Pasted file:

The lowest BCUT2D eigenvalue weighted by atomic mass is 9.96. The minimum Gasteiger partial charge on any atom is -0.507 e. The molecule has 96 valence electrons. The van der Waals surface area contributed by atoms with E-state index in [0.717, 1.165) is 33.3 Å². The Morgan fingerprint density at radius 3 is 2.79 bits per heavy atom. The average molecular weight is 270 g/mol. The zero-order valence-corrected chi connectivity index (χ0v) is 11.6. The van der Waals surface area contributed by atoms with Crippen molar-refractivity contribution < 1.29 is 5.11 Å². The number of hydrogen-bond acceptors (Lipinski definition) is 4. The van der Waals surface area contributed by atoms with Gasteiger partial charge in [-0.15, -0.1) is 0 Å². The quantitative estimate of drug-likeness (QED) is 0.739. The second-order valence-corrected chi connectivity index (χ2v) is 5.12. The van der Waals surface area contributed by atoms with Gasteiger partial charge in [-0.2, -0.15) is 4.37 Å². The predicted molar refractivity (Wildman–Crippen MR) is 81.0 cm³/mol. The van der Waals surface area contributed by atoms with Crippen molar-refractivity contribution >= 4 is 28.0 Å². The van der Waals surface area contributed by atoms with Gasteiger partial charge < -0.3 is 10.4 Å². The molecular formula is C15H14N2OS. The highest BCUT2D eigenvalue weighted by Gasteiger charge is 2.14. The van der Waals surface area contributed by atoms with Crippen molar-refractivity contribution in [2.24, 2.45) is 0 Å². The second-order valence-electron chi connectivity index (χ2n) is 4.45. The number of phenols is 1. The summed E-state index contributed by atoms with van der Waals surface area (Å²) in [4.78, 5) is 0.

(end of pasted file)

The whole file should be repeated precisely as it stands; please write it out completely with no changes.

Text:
The lowest BCUT2D eigenvalue weighted by atomic mass is 9.96. The minimum Gasteiger partial charge on any atom is -0.507 e. The molecule has 96 valence electrons. The van der Waals surface area contributed by atoms with E-state index in [0.717, 1.165) is 33.3 Å². The Morgan fingerprint density at radius 3 is 2.79 bits per heavy atom. The average molecular weight is 270 g/mol. The zero-order valence-corrected chi connectivity index (χ0v) is 11.6. The van der Waals surface area contributed by atoms with Crippen molar-refractivity contribution < 1.29 is 5.11 Å². The number of hydrogen-bond acceptors (Lipinski definition) is 4. The van der Waals surface area contributed by atoms with Gasteiger partial charge in [-0.15, -0.1) is 0 Å². The quantitative estimate of drug-likeness (QED) is 0.739. The second-order valence-corrected chi connectivity index (χ2v) is 5.12. The van der Waals surface area contributed by atoms with Gasteiger partial charge in [-0.2, -0.15) is 4.37 Å². The predicted molar refractivity (Wildman–Crippen MR) is 81.0 cm³/mol. The van der Waals surface area contributed by atoms with Crippen molar-refractivity contribution >= 4 is 28.0 Å². The van der Waals surface area contributed by atoms with Gasteiger partial charge < -0.3 is 10.4 Å². The molecular formula is C15H14N2OS. The highest BCUT2D eigenvalue weighted by Gasteiger charge is 2.14. The van der Waals surface area contributed by atoms with Crippen molar-refractivity contribution in [2.24, 2.45) is 0 Å². The second-order valence-electron chi connectivity index (χ2n) is 4.45. The number of phenols is 1. The summed E-state index contributed by atoms with van der Waals surface area (Å²) in [4.78, 5) is 0.